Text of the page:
Jon West, marketing director at systems integrator IS Solutions, says: 'With Broadvision's One-to-One billing package, profiles and content are both available to the core engine, which enables the delivery of relevant customer information. Other applications can be built on top of the engine. In the business-to-business space, managers can run analytics, compare industry standards and cost by department, for example.'

He continues: 'We see a strong future in business-to-consumer. 'While business-to-consumer is low margin, the potential to increase revenue is enormous - through up- and cross-selling. Sure, e-billing does reduce costs, but that's not the fundamental reason to put it in.'

Hugh MacDonald, telecom practice leader, Tanning Technology, says: 'With e-billing in business-to-business, the key is what value add there is for the company from the information underpinning the bill.' Tanning is a systems integrator currently working with telcos and banks.

Scottish software house KSCL, developer of the first GSM billing system, reckons its customers look for an ability to make the product bespoke, and ability to add/subtract modules easily for 'a close relationship that solves problems'.

Whereas paper bill print/post costs total up to £2.50, e-billing has no costs after initial set-up fees. If customers, says e-business software specialist DST Innovis, use the internet instead of the call centre, service providers save £3-5 per transaction. To enable payment via the web, the company's interface to the internet communicates with customer database and billing information. DST's market is telecom, video/broadband and utilities. The first UK utility to offer e-billing uses DST software.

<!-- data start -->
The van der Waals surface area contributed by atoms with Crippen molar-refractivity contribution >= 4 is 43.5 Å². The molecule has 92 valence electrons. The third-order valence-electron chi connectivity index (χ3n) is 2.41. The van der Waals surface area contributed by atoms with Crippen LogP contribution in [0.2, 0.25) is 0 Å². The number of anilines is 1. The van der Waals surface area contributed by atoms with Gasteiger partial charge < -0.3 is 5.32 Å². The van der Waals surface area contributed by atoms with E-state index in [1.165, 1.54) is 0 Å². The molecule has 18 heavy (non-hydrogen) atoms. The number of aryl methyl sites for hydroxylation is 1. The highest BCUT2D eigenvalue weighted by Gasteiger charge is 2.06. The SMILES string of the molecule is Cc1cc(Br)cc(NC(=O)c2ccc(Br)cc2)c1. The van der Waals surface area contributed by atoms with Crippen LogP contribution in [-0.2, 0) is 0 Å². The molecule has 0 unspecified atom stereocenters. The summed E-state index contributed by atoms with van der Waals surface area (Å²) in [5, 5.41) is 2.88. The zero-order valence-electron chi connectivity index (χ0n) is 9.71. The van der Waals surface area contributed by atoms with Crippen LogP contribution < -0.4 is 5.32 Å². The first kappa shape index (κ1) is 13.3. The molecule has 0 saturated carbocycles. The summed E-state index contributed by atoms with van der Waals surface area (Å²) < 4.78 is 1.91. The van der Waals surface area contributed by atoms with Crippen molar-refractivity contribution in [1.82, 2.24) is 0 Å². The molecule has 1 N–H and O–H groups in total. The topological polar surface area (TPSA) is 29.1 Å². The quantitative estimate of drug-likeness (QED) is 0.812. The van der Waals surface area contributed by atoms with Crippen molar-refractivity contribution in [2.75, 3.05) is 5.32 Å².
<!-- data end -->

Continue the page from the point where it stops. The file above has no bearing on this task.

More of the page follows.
IS Solutions' West says: 'There's an opportunity because the person receiving the bill is already a captive audience for the business sending it.'

In developing user profiles from bills, companies can cross/up-sell and generally trade over and above just settling billed loot. Horrors.

The winner in IP billing? The systems supplier which can show a fully-operational working system that handles IP interconnection the way people want in their own network. l

Date in Cannes

Geneva Technology is providing Portuguese telco Maxitel billing systems for business and residential billing for voice telephony, plus IP and ISP services.

l Hot-foot to Cannes, France, 27-30 November, for the 'Billing 2000 Global' exhibition. More from The Phillips Group (www.billing.co.uk)

Mediation software

Barron McCann has developed a banking mediation software package for billing systems. So far the software has focused on international direct debits, but the company is considering how to handle payments through a web site. One customer wants to offer credit card and direct debit payment on its web site. The reason? Direct debits are more secure, and anyone planning to use the site regularly can just call off direct debits as they spend. Plus there are the benefits of direct debit security. The software has been bought for use in billing systems run by CSG, Dolphin Telecom, NTL Ireland, and Telint, Germany. It works through an integrator (PWC, Unisys, CAP-Gemini for use in Geneva Technology billing systems).